"What would happen to the Eastern Catholic Churches?"

Those Eastern Catholic Churches that have Orthodox counterparts would eventually be merged back into their mother Churches. Those that have no counterpart would continue to exist as they do now.

"Would there be a break away Orthodox Church, and how many would there be?"

There probably would be a break away group. There are some Orthodox Christians who could never tolerate communion with Rome under any circumstances. Such individuals tend to be extremely vocal, and are found in abundance on the internet.

"How would conservative Catholics, who would probably want the Orthodox to be Latinized and brought completely under the Papacy, react?"

I would sincerely hope that such Catholics would submit their will to the teachings of the Church, and would recognize the full validity and equality of the Eastern tradition. I think that with some education, the vast majority of Catholics would be supportive.

"And finally, what major benefits would this reunion provide, how would it impact Christianity, Eastern Europe, and the World we live in?"

I believe that it would strengthen both Churches. Perhaps just as importantly, it would provide a strong, unified voice in proclaiming the Gospel and in standing up for justice and moral truth.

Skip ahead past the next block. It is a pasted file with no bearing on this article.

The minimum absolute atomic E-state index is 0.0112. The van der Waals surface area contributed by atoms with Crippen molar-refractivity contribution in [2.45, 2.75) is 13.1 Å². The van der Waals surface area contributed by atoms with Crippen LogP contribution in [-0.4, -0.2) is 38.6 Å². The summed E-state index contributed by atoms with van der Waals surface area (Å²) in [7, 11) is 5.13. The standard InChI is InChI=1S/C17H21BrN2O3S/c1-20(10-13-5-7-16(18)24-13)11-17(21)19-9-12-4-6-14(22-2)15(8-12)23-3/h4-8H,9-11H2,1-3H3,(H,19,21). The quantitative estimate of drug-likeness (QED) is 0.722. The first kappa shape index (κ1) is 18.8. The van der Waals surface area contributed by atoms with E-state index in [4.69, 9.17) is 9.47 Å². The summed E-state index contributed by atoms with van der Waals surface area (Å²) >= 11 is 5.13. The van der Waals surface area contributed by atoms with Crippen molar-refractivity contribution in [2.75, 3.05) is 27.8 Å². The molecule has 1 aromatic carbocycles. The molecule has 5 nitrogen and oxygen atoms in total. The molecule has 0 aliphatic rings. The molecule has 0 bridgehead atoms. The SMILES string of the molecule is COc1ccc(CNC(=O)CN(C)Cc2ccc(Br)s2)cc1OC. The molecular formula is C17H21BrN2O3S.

God Bless, Anthony

========



converting orthodox
Question from Danny on 02-21-2004:

Hi. I'd like to know if the attempts, before Vatican II, to convert Orthodox Christians to the Catholic Church were very succesful. Keep up the good work.

Answer by Anthony Dragani on 03-10-2004:
Danny,

No, they were not successful. The approach most commonly employed was known as "uniatism," and it ultimately did more harm than good.

"Uniatism" refers to the strategy of sending missionaries into an Orthodox Church, and orchestrating a "reunion" in which a large portion of the Orthodox Church breaks from its mother Church and reunites with Rome. The end result is that the particular Orthodox Church has been divided into two warring factions, and a lot of tension is produced. The portion of the Church that reunites with Rome loses its identity as a Church, and becomes a "rite" of the Catholic Church. Historically, these "rites" were made to abandon much of their theology, spirituality, and unique identity. They were merely allowed to keep Eastern liturgies for the sake of converting Orthodox believers to Catholicism.